Just like in C ++, you can use only what you need. For example, in Rust, you only use mutex locks when you absolutely need them. And, the location that the Rust compiler will need forces you to use it, so never forget it. All of this is essentially zero cost. Since most checks are performed at compile time, the compiled assembly is not much different from an assembly generated by a C or C ++ compiler.
For this reason, Rust is now very promising in the areas of "embedded electronics", "Internet of Things", and even "operating system development", which were previously dominated by the C language because of the high control requirements, Resources and performance are also severely limited.
The latest version of Rust even introduces SIMD support in user space. Previously, it was only available in the nightly version due to API stability limitations. Now you can unleash the full potential of your hardware by using vector instructions directly or by using the "convenient wrapper library". And, even if you don't plan to do this, the compiler will still automatically vectorize loop statements and other things when possible, and in many cases, you can achieve the performance level of manually writing vector instruction code.
Why we use Rust
Parity Technologies uses Rust for the same reason. Because it allows us to write complex and high-performance software without fear. We are free to experiment because we are convinced that Rust will support us. It doesn't make a difference whether it is implementing a simple command line utility or a multi-threaded behemoth. Rust ensures that our programs are free from undefined behavior, data races, or any memory safety issues. Not to mention, Rust is "very fast", it's fun to write, easy to read, and has almost no runtime.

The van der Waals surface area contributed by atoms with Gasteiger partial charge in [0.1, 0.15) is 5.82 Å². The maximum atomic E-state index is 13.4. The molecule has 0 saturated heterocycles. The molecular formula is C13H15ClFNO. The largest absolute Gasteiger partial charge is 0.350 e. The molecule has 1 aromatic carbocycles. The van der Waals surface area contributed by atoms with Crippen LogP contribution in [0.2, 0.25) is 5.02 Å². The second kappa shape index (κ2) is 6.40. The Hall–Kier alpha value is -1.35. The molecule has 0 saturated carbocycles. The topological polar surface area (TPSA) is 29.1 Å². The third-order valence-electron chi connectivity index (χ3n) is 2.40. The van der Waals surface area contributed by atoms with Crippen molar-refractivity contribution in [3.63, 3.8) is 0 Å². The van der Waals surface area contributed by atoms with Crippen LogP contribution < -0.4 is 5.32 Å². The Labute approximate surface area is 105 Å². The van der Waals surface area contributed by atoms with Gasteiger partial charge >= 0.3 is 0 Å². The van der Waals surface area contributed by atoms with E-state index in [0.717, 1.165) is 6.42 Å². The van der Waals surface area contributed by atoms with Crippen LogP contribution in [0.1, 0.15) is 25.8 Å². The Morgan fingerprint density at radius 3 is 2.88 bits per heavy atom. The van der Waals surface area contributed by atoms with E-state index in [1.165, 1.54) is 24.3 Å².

Memory bugs are hard to find because you can't easily write tests to catch them. If you don't find a bug during beta testing, it could be in the code for years, just like the time bomb waits for the moment to explode. Of course, there are tools like "Valgrind" that can help catch these bugs. But even Valgrind will not catch the bug if the problem occurs when it is not executed in debug mode, or if it does not appear to be a memory issue when executed.
Therefore, by using Rust, we eliminate the most complex and unpredictable type of error.
The role of the test
Of course, memory safety is only part of the problem. For example, we can write a function to sum its integer parameters, but it only returns a constant at will. Or we wrote a random number generator but generated predictable values. This behavior does not violate Rust's memory safety guarantees, but it is clearly incorrect.
This is where testing comes in. Testing allows us to check for invariants that the compiler cannot understand. Basically, we need to ensure that the corresponding test covers every result returned and every point in the program where a decision is made. In the above example, the test must check whether the function does return the sum of its arguments and whether the random number generated is sufficiently random.
In a sense, logical errors are easier to handle. By definition, they are the same areas that programmers consider when writing programs (and memory bugs are not among them).
Fortunately, we know how to deal with these bugs. Over the past few decades, programmers and computer scientists have created a set of methods and tools that we can use to reduce the number of logical errors and keep them to a minimum.
The power of mathematics